School trustees expect no resistance to a Rotary club proposal to provide family dinners for underprivileged kids at NorKam secondary.
“I can’t imagine that we could conceivably think it’s a bad idea,” trustee Gerald Watson said Thursday.
Last month, Rotary Club of Kamloops (Downtown) president Christopher Seguin approached trustees about forming a partnership to strengthen school breakfast programs and start a new program using NorKam’s cafeteria.
The club proposed holding two dinners a month for the first three months and hoped to expand to more dinners alongside other programs enabling connections with employment opportunities and education.
As is customary, Sullivan took the request to his staff for further research. The resulting report will be presented to trustees during a school board meeting Monday night.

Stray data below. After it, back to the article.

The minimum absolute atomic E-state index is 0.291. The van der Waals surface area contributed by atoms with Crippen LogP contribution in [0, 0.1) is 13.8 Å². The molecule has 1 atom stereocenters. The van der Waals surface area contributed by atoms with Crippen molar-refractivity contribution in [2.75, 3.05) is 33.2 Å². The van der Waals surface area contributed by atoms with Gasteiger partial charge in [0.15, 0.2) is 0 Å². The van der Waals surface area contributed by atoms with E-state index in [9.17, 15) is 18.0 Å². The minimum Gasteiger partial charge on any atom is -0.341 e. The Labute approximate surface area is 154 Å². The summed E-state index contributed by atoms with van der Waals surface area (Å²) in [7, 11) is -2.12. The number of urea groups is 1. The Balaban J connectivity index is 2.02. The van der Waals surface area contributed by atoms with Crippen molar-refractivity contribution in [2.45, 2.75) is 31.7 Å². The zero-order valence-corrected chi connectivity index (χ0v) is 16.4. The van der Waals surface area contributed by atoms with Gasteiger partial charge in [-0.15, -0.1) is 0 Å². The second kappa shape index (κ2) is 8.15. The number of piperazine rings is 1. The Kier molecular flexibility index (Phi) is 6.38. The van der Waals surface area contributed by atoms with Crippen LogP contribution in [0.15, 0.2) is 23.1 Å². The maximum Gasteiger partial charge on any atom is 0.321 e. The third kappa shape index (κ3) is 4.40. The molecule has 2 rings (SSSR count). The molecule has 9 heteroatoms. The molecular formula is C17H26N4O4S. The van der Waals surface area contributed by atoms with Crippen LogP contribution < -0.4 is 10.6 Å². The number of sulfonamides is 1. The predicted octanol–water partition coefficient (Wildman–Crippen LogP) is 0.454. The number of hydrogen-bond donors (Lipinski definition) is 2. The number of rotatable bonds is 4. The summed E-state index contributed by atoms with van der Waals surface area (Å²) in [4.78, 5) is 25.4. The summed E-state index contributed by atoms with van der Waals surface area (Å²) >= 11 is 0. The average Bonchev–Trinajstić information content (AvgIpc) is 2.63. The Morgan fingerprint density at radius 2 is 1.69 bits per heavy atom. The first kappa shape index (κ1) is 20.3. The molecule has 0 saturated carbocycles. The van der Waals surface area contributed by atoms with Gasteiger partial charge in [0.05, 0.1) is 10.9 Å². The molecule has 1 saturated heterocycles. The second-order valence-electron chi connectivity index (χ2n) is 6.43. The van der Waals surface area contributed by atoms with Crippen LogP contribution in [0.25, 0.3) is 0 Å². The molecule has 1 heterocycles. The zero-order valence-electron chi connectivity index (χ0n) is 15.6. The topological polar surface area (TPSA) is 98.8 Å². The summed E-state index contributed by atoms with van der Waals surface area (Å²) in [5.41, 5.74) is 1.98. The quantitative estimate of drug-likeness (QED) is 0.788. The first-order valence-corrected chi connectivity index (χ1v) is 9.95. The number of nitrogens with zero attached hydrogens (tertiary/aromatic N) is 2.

The report recommends six family dinners be held at NorKam and that NorKam’s facilities be used without charge. It also asks that four schools be recruited to assist Rotary in developing a pilot breakfast program.
District principal Bill Hamblett said assistant superintendent Karl deBruijn will make the presentation to trustees, and then the matter will be opened to discussion.
Watson started community dinners while Rotary president. He said the dinners are fun and help those in need. There’s no reason why this won’t be the case again.
School board chairwoman Denise Harper will wait to hear from the board before making a decision, but anticipates trustees will support the idea.
Seguin hopes so. He said a survey found about 1,400 children come to school each day, impacting their behaviour and academic performance.
“For a hungry kid, the day is shot,” he said.